posted by mdn at 6:50 PM on May 11, 2003


mdn:

wait, really? They seem to fit a generally healthy body type - do you think they're overweight? I didn't think people really believed in the overly skinny ideal...

I really did not intend my original comment to be a thread de-rail. It was made in response to a charged comment, in which the poster wrote that a politically correct worldview is reality; and specifically that using fat/thin comparison to judge desirability is wrong.

boredomjockey wrote that it is an artifact of the Matrix "that a person's desirability has something to do with how fat or thin they are," in his (I assume) tongue-in-cheek analogy between his life and The Matrix.

I saw the comment by John Smallberries as a cheap shot, and so responded in more detail by way of e-mail.

In response to your comment: You have to realize that there were many extremely hot actresses, singers, and dancers in the past. I don't think the ones posing nude were the cream of the crop. And you have to realize that the view of women those days was completely different from what it is now; not just the view of female physical beauty.

I'm basically acussing Smallberries of making a false analogy, but giving him the benefit of the doubt that he was making a qualitative judgement.

The linked photographs were of cheap women, taken at a time when men thought women were just baby making machines, when nude photographs were a taboo. While it is a social construct to demand such high amounts of beauty as we do today (and I said as much in my original comment), the beauty itself is not wrong, and I think it's better to judge a nude photograph on how beautiful it is than to just drool over any bare skin.

If I go any further here, people will be coming out of the woodwork to bash me. Just suffice it to say that I do not believe beauty is completely relative, that there is such a thing as a universal physical idea, and that the ideal is desirable
posted by son_of_minya at 7:35 PM on May 11, 2003


John Smallberries, our disparate aesthetic tastes serve to utterly destroy minya's claims of objective standards of beauty. Carrie Ann Moss leaves me limp. Most of the women in those old time photos were fairly hot. Of all the Matrix cast, I thought Mouse was hot. No one else.

Also, let me reiterate that I did not find the Matrix to be a good action movie. Even if it didn't have a philosophical side I would not have enjoyed it. The kung fu was very weak and the rest of it did nothing for me.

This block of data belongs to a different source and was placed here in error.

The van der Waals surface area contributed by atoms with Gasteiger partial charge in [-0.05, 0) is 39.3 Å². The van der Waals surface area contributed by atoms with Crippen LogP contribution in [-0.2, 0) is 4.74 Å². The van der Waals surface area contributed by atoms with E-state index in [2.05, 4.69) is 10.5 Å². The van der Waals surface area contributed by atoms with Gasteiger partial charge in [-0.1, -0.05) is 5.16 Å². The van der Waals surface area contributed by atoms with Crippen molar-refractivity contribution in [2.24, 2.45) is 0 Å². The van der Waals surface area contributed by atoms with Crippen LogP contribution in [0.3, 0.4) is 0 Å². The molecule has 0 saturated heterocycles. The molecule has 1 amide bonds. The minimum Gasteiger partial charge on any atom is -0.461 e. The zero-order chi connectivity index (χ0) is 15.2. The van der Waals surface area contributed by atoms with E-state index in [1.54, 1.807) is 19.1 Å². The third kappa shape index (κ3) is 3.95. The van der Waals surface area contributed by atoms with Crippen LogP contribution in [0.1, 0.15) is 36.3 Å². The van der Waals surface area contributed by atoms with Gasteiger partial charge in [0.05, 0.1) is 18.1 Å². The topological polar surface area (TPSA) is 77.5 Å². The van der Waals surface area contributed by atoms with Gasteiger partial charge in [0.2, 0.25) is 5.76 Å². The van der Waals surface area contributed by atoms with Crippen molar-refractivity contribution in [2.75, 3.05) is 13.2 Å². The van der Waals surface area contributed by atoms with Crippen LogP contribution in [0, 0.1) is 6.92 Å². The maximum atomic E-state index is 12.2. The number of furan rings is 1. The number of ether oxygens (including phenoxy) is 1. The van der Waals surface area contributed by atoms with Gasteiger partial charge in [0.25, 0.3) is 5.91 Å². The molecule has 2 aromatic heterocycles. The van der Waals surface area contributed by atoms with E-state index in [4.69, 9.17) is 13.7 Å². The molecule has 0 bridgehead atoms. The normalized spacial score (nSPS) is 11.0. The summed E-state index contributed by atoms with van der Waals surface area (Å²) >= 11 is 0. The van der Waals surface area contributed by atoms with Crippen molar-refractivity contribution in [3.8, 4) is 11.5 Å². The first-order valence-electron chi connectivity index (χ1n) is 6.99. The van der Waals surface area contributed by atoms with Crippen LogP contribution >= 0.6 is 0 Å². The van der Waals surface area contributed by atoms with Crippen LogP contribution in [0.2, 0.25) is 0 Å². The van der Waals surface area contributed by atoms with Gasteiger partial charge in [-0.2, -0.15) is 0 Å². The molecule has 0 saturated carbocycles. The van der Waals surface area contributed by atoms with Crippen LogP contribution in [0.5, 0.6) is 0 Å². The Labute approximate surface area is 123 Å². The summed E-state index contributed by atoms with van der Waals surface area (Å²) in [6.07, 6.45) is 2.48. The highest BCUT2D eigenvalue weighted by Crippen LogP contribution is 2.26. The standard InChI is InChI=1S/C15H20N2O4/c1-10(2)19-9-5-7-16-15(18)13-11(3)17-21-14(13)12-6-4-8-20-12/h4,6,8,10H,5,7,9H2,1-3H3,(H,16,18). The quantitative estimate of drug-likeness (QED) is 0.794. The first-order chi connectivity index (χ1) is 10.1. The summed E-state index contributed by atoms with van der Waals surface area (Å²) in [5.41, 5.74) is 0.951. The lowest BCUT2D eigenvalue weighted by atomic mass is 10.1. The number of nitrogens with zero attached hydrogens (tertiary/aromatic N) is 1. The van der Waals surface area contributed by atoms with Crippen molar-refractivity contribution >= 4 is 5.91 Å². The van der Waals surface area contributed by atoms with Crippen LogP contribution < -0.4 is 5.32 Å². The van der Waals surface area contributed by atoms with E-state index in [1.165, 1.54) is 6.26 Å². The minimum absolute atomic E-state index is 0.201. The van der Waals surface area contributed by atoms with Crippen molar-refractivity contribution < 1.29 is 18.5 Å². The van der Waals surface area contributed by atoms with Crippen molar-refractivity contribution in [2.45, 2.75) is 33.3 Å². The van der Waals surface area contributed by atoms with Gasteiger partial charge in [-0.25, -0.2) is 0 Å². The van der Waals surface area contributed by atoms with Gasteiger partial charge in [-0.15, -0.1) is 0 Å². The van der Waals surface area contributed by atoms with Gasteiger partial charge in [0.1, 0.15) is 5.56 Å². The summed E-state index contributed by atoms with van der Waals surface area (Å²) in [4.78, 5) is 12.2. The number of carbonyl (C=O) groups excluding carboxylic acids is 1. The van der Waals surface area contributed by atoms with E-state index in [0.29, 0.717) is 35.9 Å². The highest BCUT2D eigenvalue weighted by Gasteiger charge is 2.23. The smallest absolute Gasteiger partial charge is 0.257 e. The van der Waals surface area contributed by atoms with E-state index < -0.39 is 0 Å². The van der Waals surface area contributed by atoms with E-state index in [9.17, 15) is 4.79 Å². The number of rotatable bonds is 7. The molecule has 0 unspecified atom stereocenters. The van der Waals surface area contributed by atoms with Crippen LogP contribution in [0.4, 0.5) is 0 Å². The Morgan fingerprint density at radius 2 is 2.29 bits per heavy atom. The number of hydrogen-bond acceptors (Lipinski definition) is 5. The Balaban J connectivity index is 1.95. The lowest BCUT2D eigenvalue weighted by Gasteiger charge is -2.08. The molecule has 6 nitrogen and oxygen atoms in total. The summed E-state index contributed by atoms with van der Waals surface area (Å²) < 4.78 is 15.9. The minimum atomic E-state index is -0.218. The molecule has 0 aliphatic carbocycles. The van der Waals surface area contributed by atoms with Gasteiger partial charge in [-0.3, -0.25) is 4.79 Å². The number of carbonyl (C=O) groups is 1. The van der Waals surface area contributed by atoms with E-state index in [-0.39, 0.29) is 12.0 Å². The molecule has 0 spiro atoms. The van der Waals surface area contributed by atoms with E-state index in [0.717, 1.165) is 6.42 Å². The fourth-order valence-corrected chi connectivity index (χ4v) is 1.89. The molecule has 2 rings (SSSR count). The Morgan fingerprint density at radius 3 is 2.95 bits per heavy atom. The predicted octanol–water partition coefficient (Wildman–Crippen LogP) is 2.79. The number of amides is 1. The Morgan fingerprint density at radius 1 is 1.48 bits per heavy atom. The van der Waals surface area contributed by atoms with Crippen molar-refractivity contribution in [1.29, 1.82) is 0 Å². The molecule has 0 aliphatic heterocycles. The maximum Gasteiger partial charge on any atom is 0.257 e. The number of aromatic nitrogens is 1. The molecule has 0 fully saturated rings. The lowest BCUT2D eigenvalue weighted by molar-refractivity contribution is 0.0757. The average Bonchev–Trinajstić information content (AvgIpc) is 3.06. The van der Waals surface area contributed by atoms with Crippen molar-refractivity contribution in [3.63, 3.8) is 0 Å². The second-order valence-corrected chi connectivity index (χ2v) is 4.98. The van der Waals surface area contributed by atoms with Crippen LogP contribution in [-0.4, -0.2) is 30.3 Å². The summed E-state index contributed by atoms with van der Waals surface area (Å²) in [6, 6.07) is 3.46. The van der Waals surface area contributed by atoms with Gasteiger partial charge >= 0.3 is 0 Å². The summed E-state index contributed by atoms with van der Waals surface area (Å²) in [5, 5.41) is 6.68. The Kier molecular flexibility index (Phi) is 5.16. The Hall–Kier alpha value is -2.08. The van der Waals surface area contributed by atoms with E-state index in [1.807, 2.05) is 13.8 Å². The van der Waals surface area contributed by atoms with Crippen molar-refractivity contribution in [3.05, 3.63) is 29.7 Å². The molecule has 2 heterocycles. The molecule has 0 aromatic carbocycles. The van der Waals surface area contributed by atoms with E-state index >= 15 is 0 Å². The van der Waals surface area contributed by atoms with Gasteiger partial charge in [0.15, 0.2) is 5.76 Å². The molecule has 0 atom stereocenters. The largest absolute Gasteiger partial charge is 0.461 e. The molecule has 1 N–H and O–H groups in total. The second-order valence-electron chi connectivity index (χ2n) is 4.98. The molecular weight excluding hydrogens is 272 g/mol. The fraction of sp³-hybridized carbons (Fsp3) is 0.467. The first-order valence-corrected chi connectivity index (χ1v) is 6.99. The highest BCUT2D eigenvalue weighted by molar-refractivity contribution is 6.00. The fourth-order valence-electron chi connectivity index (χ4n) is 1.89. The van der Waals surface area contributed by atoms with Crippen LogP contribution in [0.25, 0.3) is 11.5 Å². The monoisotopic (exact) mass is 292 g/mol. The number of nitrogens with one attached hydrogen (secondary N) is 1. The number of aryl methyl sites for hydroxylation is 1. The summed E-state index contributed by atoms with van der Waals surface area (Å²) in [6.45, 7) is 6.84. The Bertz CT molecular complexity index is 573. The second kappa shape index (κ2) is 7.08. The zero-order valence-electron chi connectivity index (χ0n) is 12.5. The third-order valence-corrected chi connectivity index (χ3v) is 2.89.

That made it much easier for large plot holes and stupidities to take me out of it. It's a lot easier to be forgiving if you're actually enjoying the movie.
posted by ursus_comiter at 8:59 PM on May 11, 2003


son_of_minya: Your tastes and mine are quite different. Personally I tend to dig the bigger girls. Not sure how your Universal Physical Ideal model would account for that.

Brilliant demonstration of my point nonetheless. ;)
posted by boredomjockey at 9:22 PM on May 11, 2003


ursus_comiter: You're comparing two women who were cast in a big budget Hollywood film. Of course they are both attractive, and some may find one more appalling than the other.

I am not talking about individual taste, which can be attributed to childhood experiences or cultural environment.

I am talking about the reality of a physical ideal, which may not even be apparent to mere mortals.

If you can recognize, and state, that there is an ideal kung fu, how can you fail to recognize that there is an ideal physical beauty?

My personal taste in women is also way outside the norm (or the basest level of commonality within any culture), and is only vaguely representative of the ideal. However, I do recognize that such an ideal exists. However they may be distorted by artificial social constructs, there are characteristics which are universally attractive to human beings.

boredomjockey:

It is important to distinguish between "ideal" and "attractive." I think George Clooney is close to ideal, for example, but I don't find him attractive. Similarly, there's a girl at work who is close to ideal, but I don't find her attractive because she looks too much like my sister when she was her age.

The woman I actually think is most attractive -- to me personally -- right now is actually pretty far from the ideal. Most of the common characteristics are there -- as they are in most big-time actresses -- but she has imperfections. Imperfections do not negate true beauty, but only make it possible for personal taste to become a factor, and all human beings are imperfect.

I may be setting myself up for a stalemate by saying this is a complicated subject, but I ask that you think about the deeper issues and not declare victory based on your preference for chub versus my preference for bone.
posted by son_of_minya at 9:52 PM on May 11, 2003


Of course they are both attractive, and some may find one more appalling than the other.

That was not a Freudian slip, and I wish to Hell I had caught it. I meant to write "appealing." If it was me, and I saw that, I would abuse the error as much as possible. Please don't. ^_^
posted by son_of_minya at 10:01 PM on May 11, 2003


ursus_comiter:

Leaves you limp? Bummer for Carrie. . . ; )
posted by crasspastor at 10:55 PM on May 11, 2003


Crasspastor, If it meant that much to her, I guess I could take the blue pill.
posted by ursus_comiter at 5:03 AM on May 12, 2003


son_of, since this thread is effectively derailed now, I gotta point out that you seem to be confusing a global ideal of attractiveness with a global average or mean. In other words, different cultures in different times have had wildly varying "ideals" of beauty. Finding anything close to a common denominator among these doesn't prove the existence of one objective ideal, only that divergent things can ultimately be averaged out.